After a relaxing nine-day vacation to Mexico with his wife, Aimee, Twisp Police Chief Paul Budrow was looking forward to taking a nap on the plane flight home. Instead, he helped save a life.
About an hour after the Alaska Airlines flight took off from Cabo San Lucas on Feb. 18, Budrow became aware that something was happening in the seats behind him. A woman, 22, was attempting to wake her sleeping male companion, 25, but he was not responding.
“The young gal behind us was trying to wake him. She thought he was joking. After a couple of minutes, she started freaking out,” Budrow said in an interview last week, a few days after the event.
“A lady across the aisle from them realized he wasn’t joking. I turned around and saw that he was blue. His face and hands were completely blue. I thought for sure he was dead. He was that blue,” Budrow said.
In his 35 years in law enforcement, Budrow has seen people in similar conditions and knew he had to act quickly. He turned around in his seat, got onto his knees, and reached over the top of his seat to reach the man.
“I was kneeling in my seat and grabbed him by his collar, and pulled him forward and forced his head back to get his airway open,” Budrow said. He took the man’s wrist and felt for a pulse. “I could feel a faint pulse,” he said.
The tray tables were open and had food and drinks on them, and Budrow began trying to clear things out of the way to make room to lay the man down, said Aimee Budrow.
“Paul was keeping his airway open with one hand while throwing all the stuff at me with the other in order to get him in a position to lay down,” Aimee said. It took a couple of minutes before a flight attendant arrived to help, she said. “At first no one realized it was indeed an emergency — except Paul. We had no idea how long he was unconscious before the girlfriend noticed,” Aimee said.
Budrow said he suspected an overdose. “It was an assumption due to his age and knowing he was intoxicated prior to the flight. I had seen him in the boarding line and even mentioned to Aimee that he was intoxicated,” Budrow said.
“His problem was that he was in a seated position and … his head had fallen forward due to falling asleep, and between the alcohol and drugs, his body did not have the ability to wake himself up or cause him to want to breathe,” Budrow said.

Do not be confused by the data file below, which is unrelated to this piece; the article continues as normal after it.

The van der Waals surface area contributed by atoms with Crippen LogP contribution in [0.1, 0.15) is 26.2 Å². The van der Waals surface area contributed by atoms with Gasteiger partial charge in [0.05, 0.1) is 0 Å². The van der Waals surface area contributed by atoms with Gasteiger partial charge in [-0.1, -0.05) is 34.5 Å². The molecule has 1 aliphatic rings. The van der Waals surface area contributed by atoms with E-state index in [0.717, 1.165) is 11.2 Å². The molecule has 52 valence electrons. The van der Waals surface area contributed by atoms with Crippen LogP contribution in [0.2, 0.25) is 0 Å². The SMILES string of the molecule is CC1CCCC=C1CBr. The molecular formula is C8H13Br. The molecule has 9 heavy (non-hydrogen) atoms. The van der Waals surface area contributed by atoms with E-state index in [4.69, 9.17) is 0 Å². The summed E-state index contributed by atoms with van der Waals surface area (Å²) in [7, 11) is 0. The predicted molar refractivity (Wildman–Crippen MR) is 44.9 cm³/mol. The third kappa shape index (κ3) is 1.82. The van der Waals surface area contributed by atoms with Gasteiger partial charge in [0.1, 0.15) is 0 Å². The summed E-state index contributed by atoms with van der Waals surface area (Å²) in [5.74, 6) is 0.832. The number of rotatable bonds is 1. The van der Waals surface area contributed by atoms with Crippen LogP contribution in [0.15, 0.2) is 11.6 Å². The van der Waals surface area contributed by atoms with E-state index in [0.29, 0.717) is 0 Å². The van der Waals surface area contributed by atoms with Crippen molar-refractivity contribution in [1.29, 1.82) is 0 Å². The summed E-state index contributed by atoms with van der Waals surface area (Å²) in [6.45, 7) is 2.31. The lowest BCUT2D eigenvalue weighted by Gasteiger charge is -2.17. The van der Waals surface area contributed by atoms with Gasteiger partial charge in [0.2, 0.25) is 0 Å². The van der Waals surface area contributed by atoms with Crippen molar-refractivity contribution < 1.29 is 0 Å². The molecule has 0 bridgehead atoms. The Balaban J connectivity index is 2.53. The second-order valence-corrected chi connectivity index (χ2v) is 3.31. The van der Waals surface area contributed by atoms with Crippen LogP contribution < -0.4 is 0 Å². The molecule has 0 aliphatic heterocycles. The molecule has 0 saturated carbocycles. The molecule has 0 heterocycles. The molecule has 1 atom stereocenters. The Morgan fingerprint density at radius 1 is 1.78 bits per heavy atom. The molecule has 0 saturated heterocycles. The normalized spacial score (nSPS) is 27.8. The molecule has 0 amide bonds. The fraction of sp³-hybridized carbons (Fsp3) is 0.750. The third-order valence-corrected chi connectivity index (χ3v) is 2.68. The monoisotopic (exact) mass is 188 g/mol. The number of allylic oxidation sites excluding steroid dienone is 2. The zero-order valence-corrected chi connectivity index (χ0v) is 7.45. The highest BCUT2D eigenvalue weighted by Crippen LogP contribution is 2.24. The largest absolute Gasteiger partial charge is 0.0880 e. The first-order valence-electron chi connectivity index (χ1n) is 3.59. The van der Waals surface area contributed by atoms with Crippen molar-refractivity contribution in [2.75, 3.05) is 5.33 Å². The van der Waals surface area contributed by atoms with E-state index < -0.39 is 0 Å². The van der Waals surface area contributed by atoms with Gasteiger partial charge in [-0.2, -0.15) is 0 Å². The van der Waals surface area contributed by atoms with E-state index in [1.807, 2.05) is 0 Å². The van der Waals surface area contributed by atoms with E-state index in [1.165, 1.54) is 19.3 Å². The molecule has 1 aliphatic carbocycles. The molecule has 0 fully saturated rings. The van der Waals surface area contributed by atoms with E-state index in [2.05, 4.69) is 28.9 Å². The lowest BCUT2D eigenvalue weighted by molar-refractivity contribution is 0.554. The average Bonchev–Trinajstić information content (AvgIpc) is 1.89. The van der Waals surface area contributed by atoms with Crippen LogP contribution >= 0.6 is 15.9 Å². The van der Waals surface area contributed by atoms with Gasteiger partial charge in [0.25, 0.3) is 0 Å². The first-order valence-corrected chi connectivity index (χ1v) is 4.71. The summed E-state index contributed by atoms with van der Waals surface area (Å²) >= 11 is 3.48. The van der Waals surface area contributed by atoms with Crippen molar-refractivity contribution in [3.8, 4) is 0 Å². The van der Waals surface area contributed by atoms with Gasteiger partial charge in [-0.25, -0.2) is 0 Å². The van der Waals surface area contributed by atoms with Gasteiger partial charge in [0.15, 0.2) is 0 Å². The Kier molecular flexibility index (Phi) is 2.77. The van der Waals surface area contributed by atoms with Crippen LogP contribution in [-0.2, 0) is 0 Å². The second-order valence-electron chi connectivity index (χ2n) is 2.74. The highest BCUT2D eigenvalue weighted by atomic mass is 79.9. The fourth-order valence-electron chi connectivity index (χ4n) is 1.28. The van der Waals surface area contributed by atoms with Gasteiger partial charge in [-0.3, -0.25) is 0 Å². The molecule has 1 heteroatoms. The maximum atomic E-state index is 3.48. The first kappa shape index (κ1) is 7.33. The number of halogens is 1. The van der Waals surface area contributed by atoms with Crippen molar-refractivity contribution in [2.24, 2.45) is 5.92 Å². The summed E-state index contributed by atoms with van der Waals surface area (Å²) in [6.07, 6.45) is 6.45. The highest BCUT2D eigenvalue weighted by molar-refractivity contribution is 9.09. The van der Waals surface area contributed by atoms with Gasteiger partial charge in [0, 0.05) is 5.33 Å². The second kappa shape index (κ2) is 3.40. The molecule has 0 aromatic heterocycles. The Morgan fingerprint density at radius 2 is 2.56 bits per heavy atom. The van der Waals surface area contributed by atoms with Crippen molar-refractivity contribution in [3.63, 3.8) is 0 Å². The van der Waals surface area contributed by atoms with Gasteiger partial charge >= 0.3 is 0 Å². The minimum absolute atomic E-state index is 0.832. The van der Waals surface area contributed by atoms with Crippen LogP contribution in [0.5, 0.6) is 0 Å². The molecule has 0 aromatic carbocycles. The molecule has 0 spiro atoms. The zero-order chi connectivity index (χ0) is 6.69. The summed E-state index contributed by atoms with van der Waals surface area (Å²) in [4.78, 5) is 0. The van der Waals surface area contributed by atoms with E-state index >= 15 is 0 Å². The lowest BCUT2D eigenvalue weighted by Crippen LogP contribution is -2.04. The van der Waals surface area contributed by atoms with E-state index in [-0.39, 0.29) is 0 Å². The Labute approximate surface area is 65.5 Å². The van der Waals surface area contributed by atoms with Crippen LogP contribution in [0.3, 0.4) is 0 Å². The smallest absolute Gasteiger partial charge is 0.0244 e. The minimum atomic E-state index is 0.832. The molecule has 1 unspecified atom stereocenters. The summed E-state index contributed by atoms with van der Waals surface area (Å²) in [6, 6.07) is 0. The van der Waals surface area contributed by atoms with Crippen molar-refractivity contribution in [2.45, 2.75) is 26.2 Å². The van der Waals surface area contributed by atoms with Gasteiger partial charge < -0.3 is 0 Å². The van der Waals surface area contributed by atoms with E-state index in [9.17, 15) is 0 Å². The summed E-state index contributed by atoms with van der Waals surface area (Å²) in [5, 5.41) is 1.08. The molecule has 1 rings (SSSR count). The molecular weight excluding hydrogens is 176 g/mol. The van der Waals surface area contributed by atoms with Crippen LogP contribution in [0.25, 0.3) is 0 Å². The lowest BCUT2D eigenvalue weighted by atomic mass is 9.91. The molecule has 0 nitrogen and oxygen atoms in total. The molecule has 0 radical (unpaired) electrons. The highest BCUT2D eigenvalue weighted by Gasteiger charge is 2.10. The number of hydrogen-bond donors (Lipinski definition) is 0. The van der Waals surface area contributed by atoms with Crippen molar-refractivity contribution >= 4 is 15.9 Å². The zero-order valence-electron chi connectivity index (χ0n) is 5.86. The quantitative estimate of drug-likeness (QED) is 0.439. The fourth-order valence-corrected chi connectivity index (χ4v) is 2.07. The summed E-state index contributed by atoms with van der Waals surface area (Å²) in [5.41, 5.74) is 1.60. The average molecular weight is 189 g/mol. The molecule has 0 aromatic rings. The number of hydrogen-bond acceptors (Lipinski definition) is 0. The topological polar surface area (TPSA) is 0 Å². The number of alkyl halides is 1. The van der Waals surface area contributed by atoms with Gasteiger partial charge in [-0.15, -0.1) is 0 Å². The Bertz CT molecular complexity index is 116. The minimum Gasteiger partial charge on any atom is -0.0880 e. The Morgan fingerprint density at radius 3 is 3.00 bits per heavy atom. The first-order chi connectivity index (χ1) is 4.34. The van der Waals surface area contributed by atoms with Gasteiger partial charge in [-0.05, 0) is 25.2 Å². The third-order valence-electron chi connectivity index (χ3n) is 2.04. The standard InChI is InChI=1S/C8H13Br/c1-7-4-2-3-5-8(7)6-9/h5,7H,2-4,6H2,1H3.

Doctor on flight
A flight attendant asked over the plane’s intercom if there was a doctor on board. “It took about five minutes of Paul and me by ourselves before a doctor was found,” Aimee said. An anesthesiologist joined them, and a flight attendant brought an oxygen tank that was on board for medical emergencies and an oxygen mask was placed on the man’s face.
After the doctor arrived, Budrow continued monitoring the man’s pulse. “It would get really rapid and then almost lose it,” he said.
“Paul helped the doctor while I looked through his [the man’s] bag and wallet to find what he had taken and look for clues to his condition,” Aimee said.
The girlfriend said she knew he had taken oxycodone and Viagra, and a search of the man’s belongings showed he also had suboxone in his possession. It took about 20 minutes before the man regained consciousness, Aimee said. The plane, which was bound for Seattle, was almost diverted to Los Angeles, but continued on to Seattle after the man became conscious. “He became stable just in time to continue on,” Aimee said.
“He came up combative” and had to be restrained initially until he calmed down, Budrow said. The man was crying after the incident, and his girlfriend moved from the seat to sit next to Aimee for the remainder of the flight home, Budrow said. “Aimee was comforting her.”
Throughout the rest of the flight, Budrow kept an eye on the man to make sure he was alright. “I kept looking behind me. I like to sleep on flights, but I couldn’t take a nap,” he said.
The man “didn’t say a word to me,” but he was probably unaware of what had been done to assist him, Budrow said. When the plane landed in Seattle, the man “was escorted off the plane by customs,” Budrow said. He said he did not know of any charges in connection with the incident and was told the man refused medical attention after getting off the plane.
Budrow said the medical training he’s received through his law enforcement career helped him respond quickly. But he downplayed his actions, which gained media attention including a report on a Spokane television station. “To me, it’s no big deal,” he said.